Grant Park protests in 2011 prompted arrests—and a ruling against the city.

Grant Park protests in 2011 prompted arrests—and a ruling against the city. (Photography by Michael Kappel,CC BY-NC 2.0)

Class dismissed

A law professor helps student protesters arrested at an Occupy Chicago rally fight for their rights.

The class was on, of all things, theories of punishment. Bernard Harcourt was teaching it in the fall of 2011 when 12 of his students were arrested in Grant Park at an Occupy Chicago protest. They were charged with violating the park’s curfew: no visitors between 11 p.m. and 4 a.m.

Harcourt, the Julius Kreeger professor of law and criminology and chair of the political science department, believed his students’ First Amendment rights had been violated. He set out to make it right, starting with finding them legal representation. One of the city’s best-known defense attorneys, Tom Durkin, happened to be in the same class as a graduate student at large. Durkin agreed to take the case pro bono, as did Harcourt’s research assistant, Gabriel Mathless, JD’11.

This past September, a Cook County Circuit Court judge dismissed the charges against the 12 students whom Durkin and Mathless defended, as well as about 80 other protesters arrested at the same time. The city has appealed the ruling.

The defense argued that the charges should be thrown out because the curfew law didn’t serve a significant government interest, the city didn’t leave alternate channels for the protesters, and the law was not content neutral because it was not applied consistently—for example, the Grant Park celebration after President Barack Obama’s 2008 election lasted well past 11 p.m.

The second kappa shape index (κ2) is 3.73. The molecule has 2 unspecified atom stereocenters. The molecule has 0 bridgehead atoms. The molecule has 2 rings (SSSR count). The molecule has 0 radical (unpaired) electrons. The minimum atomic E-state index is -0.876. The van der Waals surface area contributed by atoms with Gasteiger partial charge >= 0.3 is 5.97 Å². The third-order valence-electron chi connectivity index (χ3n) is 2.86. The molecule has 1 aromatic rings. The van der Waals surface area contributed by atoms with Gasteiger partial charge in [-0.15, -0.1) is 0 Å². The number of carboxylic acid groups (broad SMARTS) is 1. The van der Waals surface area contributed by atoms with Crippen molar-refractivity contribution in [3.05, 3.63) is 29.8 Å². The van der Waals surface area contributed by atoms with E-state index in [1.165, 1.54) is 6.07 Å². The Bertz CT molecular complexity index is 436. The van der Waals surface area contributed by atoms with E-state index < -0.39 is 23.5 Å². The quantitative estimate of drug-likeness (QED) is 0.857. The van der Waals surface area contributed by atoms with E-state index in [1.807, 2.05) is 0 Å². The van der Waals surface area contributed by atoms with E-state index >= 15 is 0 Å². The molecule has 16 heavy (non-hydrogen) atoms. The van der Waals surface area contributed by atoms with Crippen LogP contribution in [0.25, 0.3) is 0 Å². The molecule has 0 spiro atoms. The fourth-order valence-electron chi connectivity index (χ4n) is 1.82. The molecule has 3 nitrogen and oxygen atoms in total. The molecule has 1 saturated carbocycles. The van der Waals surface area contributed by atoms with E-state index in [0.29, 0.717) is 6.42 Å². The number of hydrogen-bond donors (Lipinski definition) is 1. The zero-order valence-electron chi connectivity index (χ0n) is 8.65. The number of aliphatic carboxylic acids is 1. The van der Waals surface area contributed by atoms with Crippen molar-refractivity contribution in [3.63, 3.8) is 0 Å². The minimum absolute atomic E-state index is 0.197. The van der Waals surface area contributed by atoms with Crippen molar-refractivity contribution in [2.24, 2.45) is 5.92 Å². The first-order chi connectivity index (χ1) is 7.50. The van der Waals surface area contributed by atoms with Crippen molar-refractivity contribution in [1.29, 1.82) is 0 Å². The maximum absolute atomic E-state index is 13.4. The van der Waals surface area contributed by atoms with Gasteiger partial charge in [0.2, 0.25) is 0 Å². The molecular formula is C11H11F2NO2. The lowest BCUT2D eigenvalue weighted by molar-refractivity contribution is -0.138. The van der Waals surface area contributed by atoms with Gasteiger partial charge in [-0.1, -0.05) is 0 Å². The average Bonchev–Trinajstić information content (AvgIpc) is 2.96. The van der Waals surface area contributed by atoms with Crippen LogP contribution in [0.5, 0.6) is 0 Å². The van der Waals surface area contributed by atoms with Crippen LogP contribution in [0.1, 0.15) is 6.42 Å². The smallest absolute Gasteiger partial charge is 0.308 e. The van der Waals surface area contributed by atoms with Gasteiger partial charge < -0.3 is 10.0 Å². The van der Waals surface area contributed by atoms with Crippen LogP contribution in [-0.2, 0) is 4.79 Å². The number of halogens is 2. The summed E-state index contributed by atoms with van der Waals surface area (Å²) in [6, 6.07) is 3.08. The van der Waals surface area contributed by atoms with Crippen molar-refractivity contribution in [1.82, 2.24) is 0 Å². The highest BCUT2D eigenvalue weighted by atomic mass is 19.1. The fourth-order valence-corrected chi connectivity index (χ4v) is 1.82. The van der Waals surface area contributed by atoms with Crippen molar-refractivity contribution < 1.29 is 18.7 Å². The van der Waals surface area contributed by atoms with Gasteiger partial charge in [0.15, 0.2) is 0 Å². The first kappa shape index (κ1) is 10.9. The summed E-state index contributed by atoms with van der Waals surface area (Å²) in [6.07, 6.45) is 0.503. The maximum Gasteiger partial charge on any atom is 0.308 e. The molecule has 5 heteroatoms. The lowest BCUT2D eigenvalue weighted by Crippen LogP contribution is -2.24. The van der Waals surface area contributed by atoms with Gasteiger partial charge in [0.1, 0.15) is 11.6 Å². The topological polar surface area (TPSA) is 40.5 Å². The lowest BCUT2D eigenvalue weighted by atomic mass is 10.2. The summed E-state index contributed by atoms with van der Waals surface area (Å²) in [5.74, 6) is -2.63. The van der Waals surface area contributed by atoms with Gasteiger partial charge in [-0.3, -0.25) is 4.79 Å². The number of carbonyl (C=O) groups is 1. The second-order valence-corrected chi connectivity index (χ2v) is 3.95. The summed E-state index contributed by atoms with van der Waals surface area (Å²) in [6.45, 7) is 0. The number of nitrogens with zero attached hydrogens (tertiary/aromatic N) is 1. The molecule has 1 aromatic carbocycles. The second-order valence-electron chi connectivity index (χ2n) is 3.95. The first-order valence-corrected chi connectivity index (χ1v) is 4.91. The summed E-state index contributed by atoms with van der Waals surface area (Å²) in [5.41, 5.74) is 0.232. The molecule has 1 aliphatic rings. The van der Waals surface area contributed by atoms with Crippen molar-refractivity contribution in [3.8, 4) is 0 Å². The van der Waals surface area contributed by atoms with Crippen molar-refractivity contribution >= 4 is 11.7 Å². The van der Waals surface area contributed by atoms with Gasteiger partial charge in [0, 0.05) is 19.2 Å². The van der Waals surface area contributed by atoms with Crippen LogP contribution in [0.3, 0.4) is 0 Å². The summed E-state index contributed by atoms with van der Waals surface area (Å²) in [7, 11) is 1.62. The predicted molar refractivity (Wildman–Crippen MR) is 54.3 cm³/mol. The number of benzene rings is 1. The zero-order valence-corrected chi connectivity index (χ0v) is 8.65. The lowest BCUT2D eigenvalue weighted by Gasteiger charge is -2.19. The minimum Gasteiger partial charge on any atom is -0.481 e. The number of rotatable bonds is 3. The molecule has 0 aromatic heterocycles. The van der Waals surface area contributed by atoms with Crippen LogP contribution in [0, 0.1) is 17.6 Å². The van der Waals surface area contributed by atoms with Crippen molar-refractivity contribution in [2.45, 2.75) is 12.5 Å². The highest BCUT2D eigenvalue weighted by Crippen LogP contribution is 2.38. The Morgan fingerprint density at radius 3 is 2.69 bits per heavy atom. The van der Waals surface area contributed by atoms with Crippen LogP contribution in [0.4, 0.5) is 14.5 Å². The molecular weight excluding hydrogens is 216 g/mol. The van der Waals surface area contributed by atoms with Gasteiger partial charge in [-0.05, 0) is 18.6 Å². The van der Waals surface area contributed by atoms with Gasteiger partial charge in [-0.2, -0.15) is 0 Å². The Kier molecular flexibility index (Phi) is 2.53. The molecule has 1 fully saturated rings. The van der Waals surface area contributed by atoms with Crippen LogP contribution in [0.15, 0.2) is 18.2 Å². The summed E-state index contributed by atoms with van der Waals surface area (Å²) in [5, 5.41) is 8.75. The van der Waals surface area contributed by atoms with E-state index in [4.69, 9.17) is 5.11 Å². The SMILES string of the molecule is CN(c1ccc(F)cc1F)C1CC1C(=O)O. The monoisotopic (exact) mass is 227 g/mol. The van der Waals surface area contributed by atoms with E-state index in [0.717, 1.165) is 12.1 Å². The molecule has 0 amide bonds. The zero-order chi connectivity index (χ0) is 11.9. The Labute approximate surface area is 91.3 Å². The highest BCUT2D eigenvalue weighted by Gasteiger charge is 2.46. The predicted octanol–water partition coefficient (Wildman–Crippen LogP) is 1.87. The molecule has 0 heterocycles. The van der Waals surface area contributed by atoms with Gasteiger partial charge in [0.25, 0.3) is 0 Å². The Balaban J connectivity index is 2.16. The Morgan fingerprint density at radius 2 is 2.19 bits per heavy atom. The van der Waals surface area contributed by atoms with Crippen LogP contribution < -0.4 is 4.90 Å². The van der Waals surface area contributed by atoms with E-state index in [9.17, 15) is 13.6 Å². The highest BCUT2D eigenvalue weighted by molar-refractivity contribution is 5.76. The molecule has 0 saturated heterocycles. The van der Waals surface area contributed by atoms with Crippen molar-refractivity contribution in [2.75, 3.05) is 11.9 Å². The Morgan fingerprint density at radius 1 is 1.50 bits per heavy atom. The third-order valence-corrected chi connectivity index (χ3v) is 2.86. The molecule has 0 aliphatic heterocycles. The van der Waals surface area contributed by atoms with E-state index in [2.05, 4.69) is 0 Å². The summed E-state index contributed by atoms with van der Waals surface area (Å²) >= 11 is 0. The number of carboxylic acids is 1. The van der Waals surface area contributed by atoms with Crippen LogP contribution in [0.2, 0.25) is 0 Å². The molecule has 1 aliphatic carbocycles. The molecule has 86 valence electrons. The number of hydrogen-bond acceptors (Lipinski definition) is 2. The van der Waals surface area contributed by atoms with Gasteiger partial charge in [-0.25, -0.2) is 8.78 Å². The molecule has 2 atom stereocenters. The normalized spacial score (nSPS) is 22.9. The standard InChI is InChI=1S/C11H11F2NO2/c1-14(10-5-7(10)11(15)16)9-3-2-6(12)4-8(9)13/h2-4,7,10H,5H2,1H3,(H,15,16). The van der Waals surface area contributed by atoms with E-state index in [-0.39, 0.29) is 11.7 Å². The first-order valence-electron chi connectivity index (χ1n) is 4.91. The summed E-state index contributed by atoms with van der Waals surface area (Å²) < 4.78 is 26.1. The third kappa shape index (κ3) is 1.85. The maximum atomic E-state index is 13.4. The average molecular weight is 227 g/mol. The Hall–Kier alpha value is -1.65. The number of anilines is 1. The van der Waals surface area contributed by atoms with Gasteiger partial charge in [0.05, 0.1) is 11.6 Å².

Mayor Rahm Emanuel, discussing the city’s plan to appeal, criticized the comparison between the Occupy protest and the Obama rally, telling WBEZ that it was “apples and oranges.” There was a permit for the rally, Emanuel said, and the crowd did not plan to spend the night. “Those are kind of fundamental differences.”

The students were arrested on October 16, 2011. Along with other protesters, they were handcuffed and transported in police vans to various stations where they were held, in some cases, for more than 17 hours.

Harcourt, who had been writing op-ed pieces about the Occupy movement for the Guardian and the New York Times, stepped in to to help because “I feel a certain amount of responsibility for my students, particularly when it’s in an area I’m very familiar with, policing and punishment. I feel a responsibility to protect them from some of the excesses of the criminal justice system.”

Mathless, now a litigator at Ginsberg Jacobs LLC, was working for Harcourt on a legal and social theory project. Four days after he was sworn into the Illinois bar, Mathless attended a bail bond hearing to represent one of the defendants. “The Occupy case gave me my first courtroom experience as an attorney.”

On September 27, 2012, Judge Thomas More Donnelly dismissed the charges in a 37-page ruling that included a section on the history of Grant Park as a public forum. As early as 1836, Donnelly wrote, “what was to become Grant Park became the city’s ‘favorite spot for political rallies and expositions.’”

Mathless said he was “pretty stunned” by the ruling in favor of the protesters. “I had been expecting to lose, and I was already working on some possible appeals. … I thought we had the stronger argument, but we’re up against city hall and the City of Chicago, and they have a very large legal department and a lot of resources.”

After bringing Durkin and Mathless together to lead the defense, Harcourt edited their briefs and helped bring the case to the public’s attention. “He’s that rare combination,” Durkin said, “of someone who can connect the practical with the theoretical.”